Gently, he cupped her face in his hands.  He looked down at her.

“Are you scared, Jenny?” he asked.  “Going to a new world.”

His lips touched hers, a whisper of a kiss. Her eyes smiled.  “As long as I’m with you, nothing can hurt me, Connor...”



The curtains snapped against the bedroom wall as the breeze stiffened.  The purple morning haze had thickened.  It streamed through the open window. 

“connorrrrr.”  A voice filled the room.  Couldn’t be, thought Connor.  Her voice.  Jenny’s!

He shook his head, peered outside.  Nothing.  Tugging the window shut, he again heard his name.  This time it was coming from the intercom on the wall.

“Yeah, Doc?”

“Better get back to ship, Connor.  Mac’s disappeared.”


Connor peered over Doc’s shoulder at a ship’s viewer trained on the lavender fields.  Doc pressed keys and attempted to adjust the picture.

“Can’t track him because the damn fog keeps distorting the focus.  He said something about hearing voices in the fields.  If you ask me, it was just the wind.  But, you know Mac, he’s impulsive.  He shot out of here to investigate.  No weapon, no communicator.  Haven’t heard from him since.”

Silently, Connor reached above his head, touched a keypad on a storage compartment.  It hissed open.  He extracted a med kit and a communicator chip, which he fastened to his collar.  He placed his hand on Doc’s shoulder.

“I’ll stay in communication as long as I can.  If I disappear, get the hell out. The ship will pretty much fly itself – and command can help if you run into trouble.”

“No weapon?” asked Doc.

The corner of Connor’s mouth ticked upward.  “To do what?” he said.  “Fight the fog?”

Before searching for Mac, Connor strode to the compound.  Dark storm clouds filled the sky and the air crackled.  A rising wind howled through Connor’s hair and the fog twirled madly above the lavender fields.

Connor pushed open the door to his hut, stepped inside, inhaled deeply.  In the bedroom, he pressed his fingers to his lips, touched Jenny and Timmy’s picture.  “I love you,” he whispered, and then he hurried to the fields.

The grass reached Connor’s belt, shoulders, head as he pushed deeper into the fields.  The world smelled of clover and hay, and of something coppery, alien.  Heat lightning lit the sky and the violet mist swirled through the grass.  The wind gusted, the grass bowed and he spied a dark uniform standing a hundred meters to his right. 

“Mac!”  Connor screamed, his shout torn asunder by the wind.  Thank goodness, he thought.

The sky roared and he quickened his pace, parting the walls of lavender with outstretched arms.  Again the wind gusted and the grass bowed.  He stopped in his tracks and dropped the med kit.  Ahead of him, Mac’s uniform danced crazily in the maelstrom.  Violet vapor streamed through vacant legs and sleeves, out an empty collar and spiraled to meet the sky.  In the spiraling column, small tan and brown bits and specks shimmered and sparkled.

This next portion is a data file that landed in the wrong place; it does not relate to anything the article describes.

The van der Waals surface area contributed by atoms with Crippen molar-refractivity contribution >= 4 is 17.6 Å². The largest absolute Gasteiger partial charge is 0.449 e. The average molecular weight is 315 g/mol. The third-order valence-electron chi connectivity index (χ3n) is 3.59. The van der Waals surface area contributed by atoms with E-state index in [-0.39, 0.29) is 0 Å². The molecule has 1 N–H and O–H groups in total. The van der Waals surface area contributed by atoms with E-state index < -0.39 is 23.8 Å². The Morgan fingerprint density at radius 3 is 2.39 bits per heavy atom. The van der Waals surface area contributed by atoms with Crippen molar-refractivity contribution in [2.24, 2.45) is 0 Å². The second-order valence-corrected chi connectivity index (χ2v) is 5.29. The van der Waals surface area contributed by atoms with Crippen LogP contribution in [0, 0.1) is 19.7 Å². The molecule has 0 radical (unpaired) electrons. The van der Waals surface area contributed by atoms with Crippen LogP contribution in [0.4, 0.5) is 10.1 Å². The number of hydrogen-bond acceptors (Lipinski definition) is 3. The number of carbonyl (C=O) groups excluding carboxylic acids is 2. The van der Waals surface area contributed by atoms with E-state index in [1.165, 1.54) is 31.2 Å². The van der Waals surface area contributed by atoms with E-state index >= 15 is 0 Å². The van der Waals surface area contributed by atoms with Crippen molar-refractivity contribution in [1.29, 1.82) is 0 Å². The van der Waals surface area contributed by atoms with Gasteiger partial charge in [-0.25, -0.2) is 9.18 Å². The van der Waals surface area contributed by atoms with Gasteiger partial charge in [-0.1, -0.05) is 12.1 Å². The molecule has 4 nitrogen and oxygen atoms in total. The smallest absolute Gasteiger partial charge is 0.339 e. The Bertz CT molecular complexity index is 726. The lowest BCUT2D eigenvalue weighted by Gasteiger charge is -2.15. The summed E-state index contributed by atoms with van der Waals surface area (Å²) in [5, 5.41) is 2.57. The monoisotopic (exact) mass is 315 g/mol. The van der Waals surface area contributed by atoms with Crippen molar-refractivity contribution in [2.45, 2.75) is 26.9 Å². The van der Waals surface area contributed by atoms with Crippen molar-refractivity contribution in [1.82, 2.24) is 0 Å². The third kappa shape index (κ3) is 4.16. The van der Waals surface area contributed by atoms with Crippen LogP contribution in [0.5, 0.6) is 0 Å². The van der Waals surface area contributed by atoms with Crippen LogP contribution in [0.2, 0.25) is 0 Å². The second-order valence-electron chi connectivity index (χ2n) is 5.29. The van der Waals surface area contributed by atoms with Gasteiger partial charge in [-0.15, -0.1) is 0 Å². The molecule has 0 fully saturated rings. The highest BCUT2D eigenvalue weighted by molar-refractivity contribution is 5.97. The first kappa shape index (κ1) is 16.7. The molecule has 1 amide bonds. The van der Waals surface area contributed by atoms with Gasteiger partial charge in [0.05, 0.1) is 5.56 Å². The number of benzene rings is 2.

“Mac!”  he screamed.

The vapor eddied at Connor’s feet, wrapped around his leg.  He swatted at it.  It flowed toward his arm.  He turned to run, tripped, attempted to right himself.  The fog caressed his body.  As it did, the sky burst.  Huge, purple, shimmering drops splattered the ground, dissipated the fog, and drenched Connor.  And with each drop – a voice, a touch, a memory – rained from the sky.

“Daddy,” a high, soft blue-eyed voice.  “Catch me.”

And Connor spun Timmy in his arms and in his mind.

“Connor,” a deep, red haired voice.  “Congratulations, Captain.  Your own ship.”

“A smooth landing.”

“A new world.”

“Short on supplies.”

“Hurry home, my love,” a warm, wistful voice.  A parting glance, a longing kiss. 

And then, the rain poured and with each glistening drop, the planet spoke of the universe through the memories of long forgotten explorers.


Connor coughed, sputtered and then attempted to sit upright.  A hand gently stopped him. “Jenny?”  Connor’s voice rasped.

“No, Connor, It’s Doc.  You’re back on the ship.  I found you in the mud after the downpour.  I found Mac’s uniform too. You were clutching it.”

Connor’s eyes focused.  He grasped Doc’s hand.

“They’re not dead, Doc.”


“Jenny, Timmy, Mac, the others.  They’re still here, still with us.  Somehow they’re in the fog, the wind, the rain. Or, their spirits, their souls are.   They’re a part of . . I don’t know... ”

Doc rolled his eyes toward the ceiling and then he patted Connor’s hand.

“Rest,” he said.  “We’ll talk in the morning.”

Connor closed his eyes, gathered his strength, and waited.




The door to the ship hissed open.  Lips curving upward, Connor sprinted to the fields.  Yellow buds tipped the lavender grass and a light violet mist embraced the land.



Twin, golden orbs floated straight overhead when Doc found Connor’s identity disk.  As he returned to the ship, he hesitated.  For a moment, the wind seemed to call his name.    



If you liked this story, you can find more of them in my short story collection, The Sound of Midnight Fire, available on